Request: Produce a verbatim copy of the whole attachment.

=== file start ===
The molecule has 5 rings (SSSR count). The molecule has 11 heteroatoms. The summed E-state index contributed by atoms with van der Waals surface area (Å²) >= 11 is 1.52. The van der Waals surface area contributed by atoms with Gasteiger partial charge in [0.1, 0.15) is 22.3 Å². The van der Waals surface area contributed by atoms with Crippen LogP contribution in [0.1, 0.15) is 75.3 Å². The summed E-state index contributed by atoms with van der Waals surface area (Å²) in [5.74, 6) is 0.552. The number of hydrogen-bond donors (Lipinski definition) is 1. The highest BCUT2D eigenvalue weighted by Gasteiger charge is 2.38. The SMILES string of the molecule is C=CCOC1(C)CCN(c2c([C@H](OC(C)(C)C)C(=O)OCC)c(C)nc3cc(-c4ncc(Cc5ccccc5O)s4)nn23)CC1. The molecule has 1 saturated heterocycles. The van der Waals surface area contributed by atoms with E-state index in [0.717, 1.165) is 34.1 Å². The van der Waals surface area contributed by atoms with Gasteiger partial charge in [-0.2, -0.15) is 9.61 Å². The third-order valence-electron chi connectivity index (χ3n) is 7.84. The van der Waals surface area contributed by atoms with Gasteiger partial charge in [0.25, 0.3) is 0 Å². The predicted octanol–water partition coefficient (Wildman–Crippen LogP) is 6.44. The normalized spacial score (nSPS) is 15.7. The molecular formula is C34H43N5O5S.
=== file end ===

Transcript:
The molecule has 5 rings (SSSR count). The molecule has 11 heteroatoms. The summed E-state index contributed by atoms with van der Waals surface area (Å²) >= 11 is 1.52. The van der Waals surface area contributed by atoms with Gasteiger partial charge in [0.1, 0.15) is 22.3 Å². The van der Waals surface area contributed by atoms with Crippen LogP contribution in [0.1, 0.15) is 75.3 Å². The summed E-state index contributed by atoms with van der Waals surface area (Å²) in [5.74, 6) is 0.552. The number of hydrogen-bond donors (Lipinski definition) is 1. The highest BCUT2D eigenvalue weighted by Gasteiger charge is 2.38. The SMILES string of the molecule is C=CCOC1(C)CCN(c2c([C@H](OC(C)(C)C)C(=O)OCC)c(C)nc3cc(-c4ncc(Cc5ccccc5O)s4)nn23)CC1. The molecule has 1 saturated heterocycles. The van der Waals surface area contributed by atoms with E-state index in [0.717, 1.165) is 34.1 Å². The van der Waals surface area contributed by atoms with Gasteiger partial charge in [-0.2, -0.15) is 9.61 Å². The third-order valence-electron chi connectivity index (χ3n) is 7.84. The van der Waals surface area contributed by atoms with Gasteiger partial charge in [0.25, 0.3) is 0 Å². The predicted octanol–water partition coefficient (Wildman–Crippen LogP) is 6.44. The normalized spacial score (nSPS) is 15.7. The molecular formula is C34H43N5O5S.